In this work, we use anomalous sulfur isotopic compositions of volcanic sulfate from ice cores to provide new and independent information on the type of past volcanic eruptions that may have significantly impacted climate. Mass-dependent isotopic fractionation processes are governed by relative mass differences between the four sulfur isotopes and are described by δ33S = 1000*[(1 + δ34S/1000)0.515 − 1] and δ36S = 1000*[(1 + δ34S/1000)1.91 − 1]. The deviation from the two mass-dependent relationships is termed anomalous. The anomalous isotope composition is quantified by Δ33S = δ33S − 1000*[(1 + δ34S/1000)0.515 − 1] and Δ36S = δ36S − 1000*[(1 + δ34S/1000)1.91 − 1]. The sulfur isotope anomaly is created by UV photolysis on gas molecules such as sulfur dioxide (SO2) at wavelengths lower than 310 nm [Farquhar et al., 2000, 2001]. This source of sulfur isotope anomaly was further demonstrated by Savarino et al.  who showed that volcanic sulfate formed in the stratosphere and later deposited on the Antarctic ice sheet, acquired the anomalous signature as UV radiation lower than 310 nm is available only above the tropopause in the modern atmosphere. A direct implication of the previous work was that stratospheric eruptions recorded in ice cores could be characterized by their anomalous sulfur isotope composition and differentiated from tropospheric eruptions. Savarino et al.  studied two well-known stratospheric volcanic eruptions, Pinatubo (Philippines, June 1991) and the 1259 A.D. Unknown Event (the location of the volcano is unknown) in Antarctica snow and ice samples, and observed anomalous sulfur isotope compositions in both cases (Δ33S ≠ 0‰). In comparison, the essentially tropospheric eruption [Doiron et al., 1991] of the Cerro Hudson volcano (Chile, August 1991), does not exhibit any sulfur isotope anomaly. Evidence from several other recent studies also supports this hypothesis. Sulfate aerosols collected from the vents of the Masaya volcano (Nicaragua) are found to contain no sulfur isotope anomaly [Mather et al., 2006]. Bindeman et al.  analyzed sulfate from the 1991 Pinatubo eruption, in gypsum samples taken near the volcano (Luzon, Philippines), and did not detect any sulfur isotope anomaly. These results can be explained by the fact that in each case the sulfur did not reach the stratosphere and therefore the sulfate formed near the volcano was probably tropospheric or biological-made. Although small sulfur isotope anomalies can be generated by mass-dependent processes [Ono et al., 2006a; Rouxel et al., 2008], it is unlikely that such processes are responsible for our observed sulfur anomaly owing to the very low levels of biological activities on the Antarctic ice sheet. Likewise, nonvolcanic sulfate formed in the troposphere and found in the snow or soil of Antarctica does not show any sulfur isotope anomaly [Alexander et al., 2003; Baroni et al., 2007; Romero and Thiemens, 2003; Savarino et al., 2003].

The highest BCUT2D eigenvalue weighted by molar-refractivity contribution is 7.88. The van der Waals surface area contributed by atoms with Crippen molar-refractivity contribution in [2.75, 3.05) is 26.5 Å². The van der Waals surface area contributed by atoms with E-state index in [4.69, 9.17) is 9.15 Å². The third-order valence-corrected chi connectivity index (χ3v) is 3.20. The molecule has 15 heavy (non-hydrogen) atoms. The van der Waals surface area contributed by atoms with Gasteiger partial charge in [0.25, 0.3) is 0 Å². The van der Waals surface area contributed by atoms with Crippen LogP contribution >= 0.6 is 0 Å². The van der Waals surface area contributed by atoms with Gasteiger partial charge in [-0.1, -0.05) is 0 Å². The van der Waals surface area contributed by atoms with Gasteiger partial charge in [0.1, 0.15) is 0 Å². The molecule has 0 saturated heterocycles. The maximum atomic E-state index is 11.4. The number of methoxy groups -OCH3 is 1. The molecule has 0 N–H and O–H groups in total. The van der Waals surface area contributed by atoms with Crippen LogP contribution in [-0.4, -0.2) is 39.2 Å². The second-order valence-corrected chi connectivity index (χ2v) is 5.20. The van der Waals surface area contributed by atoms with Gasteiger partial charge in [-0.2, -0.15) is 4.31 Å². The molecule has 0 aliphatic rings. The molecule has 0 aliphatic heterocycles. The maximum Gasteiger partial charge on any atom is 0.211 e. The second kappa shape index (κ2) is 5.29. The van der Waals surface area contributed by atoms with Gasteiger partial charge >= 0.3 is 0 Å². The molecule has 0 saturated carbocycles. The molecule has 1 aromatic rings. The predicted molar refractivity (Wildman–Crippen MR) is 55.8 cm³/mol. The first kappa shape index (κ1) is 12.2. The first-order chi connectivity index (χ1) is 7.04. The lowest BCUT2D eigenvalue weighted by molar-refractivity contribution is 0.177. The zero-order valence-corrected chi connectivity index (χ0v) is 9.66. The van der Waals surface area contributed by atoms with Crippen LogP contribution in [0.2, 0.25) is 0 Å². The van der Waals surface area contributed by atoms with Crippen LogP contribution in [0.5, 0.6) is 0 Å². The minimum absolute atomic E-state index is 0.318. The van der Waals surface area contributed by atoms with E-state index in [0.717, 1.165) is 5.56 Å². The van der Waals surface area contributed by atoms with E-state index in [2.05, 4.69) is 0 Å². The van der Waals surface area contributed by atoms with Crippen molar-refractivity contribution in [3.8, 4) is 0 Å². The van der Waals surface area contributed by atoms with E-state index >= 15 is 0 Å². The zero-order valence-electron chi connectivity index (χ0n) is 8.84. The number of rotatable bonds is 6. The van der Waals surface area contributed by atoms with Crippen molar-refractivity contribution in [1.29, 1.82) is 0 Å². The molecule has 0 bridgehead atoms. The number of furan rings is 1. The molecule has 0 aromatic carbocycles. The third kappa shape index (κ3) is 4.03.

Following the study by Savarino et al.  on two stratospheric and one tropospheric volcanic eruptions, Pavlov et al.  proposed a model to explain the origin of sulfur isotope anomaly detected in volcanic sulfate in Antarctic snow. Their model involves a dynamic process in which the sulfate formed at the beginning of the conversion of the volcanic SO2 carries an anomalous signature different from that in subsequently formed sulfate during the same volcanic event. This suggests that the Δ33S values would change gradually with time during the sulfate deposition following a volcanic eruption. To test this hypothesis, a study of the Pinatubo (Philippines, June 1991) and the Agung (Indonesia, March 1963) stratospheric eruptions was undertaken with a high time resolution sampling of the volcanic sulfate in Antarctic snow [Baroni et al., 2007]. In both cases, the sulfur isotope anomaly of the volcanic sulfate is found to change from positive Δ33S values at the beginning of the sulfate deposition (∼ 1‰) to negative values at the end (∼ −1‰). These results and the Pavlov model indicate that both photochemistry and atmospheric dynamics are involved in producing sulfur isotope anomaly in the sulfate of stratospheric volcanic eruptions, although different photochemical reaction mechanisms are proposed by Pavlov et al.  and Baroni et al.  to explain the formation of the sulfur isotope anomaly. Both of our previous studies [Baroni et al., 2007; Savarino et al., 2003] were based on only a few (2 or 3) volcanic eruptions in Antarctic snow. In this work, we use the methodology developed and knowledge gained in the previous studies to investigate ten volcanic events found in Antarctic ice cores. The main objectives of this study are (1) to identify stratospheric eruptions over the last 1000 years and (2) to determine the advantages and the limits of the sulfur isotope anomaly technique when applied to ice core volcanic records. Owing to the limited volcanic sulfate mass available in our ice core samples, a high time resolution sampling similar to that used by Baroni et al.  was impossible. Therefore, the approach here is similar to that of [Savarino et al., 2003]; that is, each volcanic event had to be sampled and analyzed singularly.